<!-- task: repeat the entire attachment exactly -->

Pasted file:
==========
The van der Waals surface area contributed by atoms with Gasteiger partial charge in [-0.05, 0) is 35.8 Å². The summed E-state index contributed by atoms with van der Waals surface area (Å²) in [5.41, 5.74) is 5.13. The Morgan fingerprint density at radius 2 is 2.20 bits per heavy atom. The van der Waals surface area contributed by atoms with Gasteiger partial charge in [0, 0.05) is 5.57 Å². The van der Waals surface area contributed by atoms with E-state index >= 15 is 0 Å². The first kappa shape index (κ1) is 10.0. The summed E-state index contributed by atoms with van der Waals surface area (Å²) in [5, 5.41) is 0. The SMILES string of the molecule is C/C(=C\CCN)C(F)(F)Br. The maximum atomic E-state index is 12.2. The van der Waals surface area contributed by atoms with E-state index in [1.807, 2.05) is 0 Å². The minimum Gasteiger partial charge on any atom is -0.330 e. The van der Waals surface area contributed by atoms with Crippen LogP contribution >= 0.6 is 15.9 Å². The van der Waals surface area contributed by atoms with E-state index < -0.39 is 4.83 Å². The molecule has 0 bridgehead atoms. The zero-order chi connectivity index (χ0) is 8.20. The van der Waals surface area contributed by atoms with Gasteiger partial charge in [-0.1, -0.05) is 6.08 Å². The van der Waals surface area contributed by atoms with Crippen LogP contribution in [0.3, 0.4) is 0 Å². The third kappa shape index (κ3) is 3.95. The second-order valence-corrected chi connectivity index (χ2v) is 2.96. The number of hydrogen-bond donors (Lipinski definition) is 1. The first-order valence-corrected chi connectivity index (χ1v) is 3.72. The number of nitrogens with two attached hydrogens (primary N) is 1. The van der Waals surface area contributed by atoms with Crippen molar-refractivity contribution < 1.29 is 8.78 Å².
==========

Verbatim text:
The van der Waals surface area contributed by atoms with Gasteiger partial charge in [-0.05, 0) is 35.8 Å². The summed E-state index contributed by atoms with van der Waals surface area (Å²) in [5.41, 5.74) is 5.13. The Morgan fingerprint density at radius 2 is 2.20 bits per heavy atom. The van der Waals surface area contributed by atoms with Gasteiger partial charge in [0, 0.05) is 5.57 Å². The van der Waals surface area contributed by atoms with E-state index >= 15 is 0 Å². The first kappa shape index (κ1) is 10.0. The summed E-state index contributed by atoms with van der Waals surface area (Å²) in [5, 5.41) is 0. The SMILES string of the molecule is C/C(=C\CCN)C(F)(F)Br. The maximum atomic E-state index is 12.2. The van der Waals surface area contributed by atoms with E-state index in [1.807, 2.05) is 0 Å². The minimum Gasteiger partial charge on any atom is -0.330 e. The van der Waals surface area contributed by atoms with Crippen LogP contribution >= 0.6 is 15.9 Å². The van der Waals surface area contributed by atoms with E-state index < -0.39 is 4.83 Å². The molecule has 0 bridgehead atoms. The zero-order chi connectivity index (χ0) is 8.20. The van der Waals surface area contributed by atoms with Gasteiger partial charge in [-0.1, -0.05) is 6.08 Å². The van der Waals surface area contributed by atoms with Crippen LogP contribution in [0.3, 0.4) is 0 Å². The third kappa shape index (κ3) is 3.95. The second-order valence-corrected chi connectivity index (χ2v) is 2.96. The number of hydrogen-bond donors (Lipinski definition) is 1. The first-order valence-corrected chi connectivity index (χ1v) is 3.72. The number of nitrogens with two attached hydrogens (primary N) is 1. The van der Waals surface area contributed by atoms with Crippen molar-refractivity contribution < 1.29 is 8.78 Å².